In specific embodiments, a management server selects to migrate a first storage volume to a second storage volume, or change control from the second storage controller to the first storage controller against a storage media which is coupled to both the first and second storage controllers, based on load requirement of the system.

In accordance with another aspect of this invention, a system comprises a plurality of storage systems, each including a storage controller which receives input/output (I/O) commands from a host computer and provisions storage volumes from an individual pool; and a management server coupled to the plurality of storage systems. The individual pool of each of the plurality of storage systems is allocated to a plurality of storage media and comprises a plurality of individual tiers. The management server gathers information of storage media allocated to the plurality of storage systems, and dynamically determines a plurality of system tiers for a system pool, which includes storage media allocated to the plurality of storage systems, based on characteristics of the storage media in the gathered information.

In some embodiments, the management server informs determination results regarding the plurality of system tiers for the system pool to the plurality of storage systems. After a storage media is added to the system pool, the management server adjusts the plurality of individual tiers for a relevant individual pool of one of the plurality of storage systems which is affected by addition of the added storage media. In response to a user request, the management server changes the plurality of system tiers for the system pool. In response to a change of the plurality of system tiers for the system pool, the plurality of individual tiers are automatically adjusted. The management server determines at least one of configuration or location of the storage volumes based on conditions of the storage controllers for the plurality of storage systems.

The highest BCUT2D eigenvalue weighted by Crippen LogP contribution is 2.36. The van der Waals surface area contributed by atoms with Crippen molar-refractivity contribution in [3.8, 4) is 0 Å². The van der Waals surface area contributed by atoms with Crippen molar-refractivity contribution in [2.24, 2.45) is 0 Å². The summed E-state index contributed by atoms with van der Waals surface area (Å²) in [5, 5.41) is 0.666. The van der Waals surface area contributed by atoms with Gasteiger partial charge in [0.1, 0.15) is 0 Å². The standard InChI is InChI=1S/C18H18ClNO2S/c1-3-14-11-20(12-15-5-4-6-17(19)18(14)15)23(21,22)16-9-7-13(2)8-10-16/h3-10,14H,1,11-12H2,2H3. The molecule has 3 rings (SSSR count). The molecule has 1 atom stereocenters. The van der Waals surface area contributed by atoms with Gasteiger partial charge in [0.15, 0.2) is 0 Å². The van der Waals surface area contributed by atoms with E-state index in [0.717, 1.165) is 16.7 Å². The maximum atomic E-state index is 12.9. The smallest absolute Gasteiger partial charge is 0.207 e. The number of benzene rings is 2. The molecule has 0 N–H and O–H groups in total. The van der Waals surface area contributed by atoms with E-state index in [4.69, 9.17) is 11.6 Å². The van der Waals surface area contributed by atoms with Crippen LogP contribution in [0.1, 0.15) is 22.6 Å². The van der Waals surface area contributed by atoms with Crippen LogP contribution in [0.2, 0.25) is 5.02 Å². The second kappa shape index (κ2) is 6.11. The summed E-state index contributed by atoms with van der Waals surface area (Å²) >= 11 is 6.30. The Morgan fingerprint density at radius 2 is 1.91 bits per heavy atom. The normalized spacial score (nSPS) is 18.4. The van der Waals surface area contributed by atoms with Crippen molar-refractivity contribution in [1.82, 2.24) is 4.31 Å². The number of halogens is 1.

In specific embodiments, in response to a request to release the individual pool of one of the storage systems, at least one of the following occurs in the system: internal storage volumes of the individual pool to be released are migrated to the individual pool of another storage system of the plurality of storage systems; storage media allocated and directly controlled by the storage controller of the first storage system are allocated to the storage controller of another storage system of the plurality of storage systems; and data of external volumes, which are controlled by the storage controller of another storage system of the plurality of storage systems, is migrated to a storage volume controlled by the storage controller of said another storage system controlling the data of the external volumes. The data of external volumes is migrated to an internal storage volume controlled by the storage controller of said another storage system controlling the data of the external volumes or is migrated to a storage volume within the individual pool of said another storage system controlling the data of the external volumes.